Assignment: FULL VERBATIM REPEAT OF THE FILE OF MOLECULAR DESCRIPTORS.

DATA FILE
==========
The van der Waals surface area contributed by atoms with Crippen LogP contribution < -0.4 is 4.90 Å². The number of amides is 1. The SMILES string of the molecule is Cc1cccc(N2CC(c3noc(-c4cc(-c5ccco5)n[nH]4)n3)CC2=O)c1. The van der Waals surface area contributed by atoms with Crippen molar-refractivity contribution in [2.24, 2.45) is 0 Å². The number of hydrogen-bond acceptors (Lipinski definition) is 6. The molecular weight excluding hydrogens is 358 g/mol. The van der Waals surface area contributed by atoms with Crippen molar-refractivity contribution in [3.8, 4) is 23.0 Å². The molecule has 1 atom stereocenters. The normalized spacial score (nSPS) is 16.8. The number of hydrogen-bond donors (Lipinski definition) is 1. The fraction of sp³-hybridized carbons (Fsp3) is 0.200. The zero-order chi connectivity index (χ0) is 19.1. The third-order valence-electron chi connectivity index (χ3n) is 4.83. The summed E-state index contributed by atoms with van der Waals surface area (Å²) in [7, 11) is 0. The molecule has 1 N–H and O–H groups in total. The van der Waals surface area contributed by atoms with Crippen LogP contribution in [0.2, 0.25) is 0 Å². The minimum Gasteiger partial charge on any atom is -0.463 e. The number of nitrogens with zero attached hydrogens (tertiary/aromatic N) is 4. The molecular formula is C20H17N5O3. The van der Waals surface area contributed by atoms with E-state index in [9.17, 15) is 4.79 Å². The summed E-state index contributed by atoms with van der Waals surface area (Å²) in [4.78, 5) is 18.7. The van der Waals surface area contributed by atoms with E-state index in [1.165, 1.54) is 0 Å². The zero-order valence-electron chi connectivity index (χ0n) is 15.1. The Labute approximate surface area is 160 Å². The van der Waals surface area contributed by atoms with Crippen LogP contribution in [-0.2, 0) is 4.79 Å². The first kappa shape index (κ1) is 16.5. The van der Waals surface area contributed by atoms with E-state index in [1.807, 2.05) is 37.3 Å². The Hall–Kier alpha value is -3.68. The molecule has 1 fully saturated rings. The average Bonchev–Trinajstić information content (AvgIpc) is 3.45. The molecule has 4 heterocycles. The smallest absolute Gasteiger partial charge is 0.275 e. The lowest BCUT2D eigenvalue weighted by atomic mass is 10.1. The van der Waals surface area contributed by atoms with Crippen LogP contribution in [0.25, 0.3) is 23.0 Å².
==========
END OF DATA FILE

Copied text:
The van der Waals surface area contributed by atoms with Crippen LogP contribution < -0.4 is 4.90 Å². The number of amides is 1. The SMILES string of the molecule is Cc1cccc(N2CC(c3noc(-c4cc(-c5ccco5)n[nH]4)n3)CC2=O)c1. The van der Waals surface area contributed by atoms with Crippen molar-refractivity contribution in [2.24, 2.45) is 0 Å². The number of hydrogen-bond acceptors (Lipinski definition) is 6. The molecular weight excluding hydrogens is 358 g/mol. The van der Waals surface area contributed by atoms with Crippen molar-refractivity contribution in [3.8, 4) is 23.0 Å². The molecule has 1 atom stereocenters. The normalized spacial score (nSPS) is 16.8. The number of hydrogen-bond donors (Lipinski definition) is 1. The fraction of sp³-hybridized carbons (Fsp3) is 0.200. The zero-order chi connectivity index (χ0) is 19.1. The third-order valence-electron chi connectivity index (χ3n) is 4.83. The summed E-state index contributed by atoms with van der Waals surface area (Å²) in [7, 11) is 0. The molecule has 1 N–H and O–H groups in total. The van der Waals surface area contributed by atoms with Crippen LogP contribution in [0.2, 0.25) is 0 Å². The minimum Gasteiger partial charge on any atom is -0.463 e. The number of nitrogens with zero attached hydrogens (tertiary/aromatic N) is 4. The molecular formula is C20H17N5O3. The van der Waals surface area contributed by atoms with E-state index in [9.17, 15) is 4.79 Å². The summed E-state index contributed by atoms with van der Waals surface area (Å²) in [4.78, 5) is 18.7. The van der Waals surface area contributed by atoms with E-state index in [1.165, 1.54) is 0 Å². The zero-order valence-electron chi connectivity index (χ0n) is 15.1. The Labute approximate surface area is 160 Å². The van der Waals surface area contributed by atoms with Crippen LogP contribution in [-0.2, 0) is 4.79 Å². The first kappa shape index (κ1) is 16.5. The van der Waals surface area contributed by atoms with E-state index in [1.807, 2.05) is 37.3 Å². The Hall–Kier alpha value is -3.68. The molecule has 1 fully saturated rings. The average Bonchev–Trinajstić information content (AvgIpc) is 3.45. The molecule has 4 heterocycles. The smallest absolute Gasteiger partial charge is 0.275 e. The lowest BCUT2D eigenvalue weighted by atomic mass is 10.1. The van der Waals surface area contributed by atoms with Crippen LogP contribution in [0.25, 0.3) is 23.0 Å².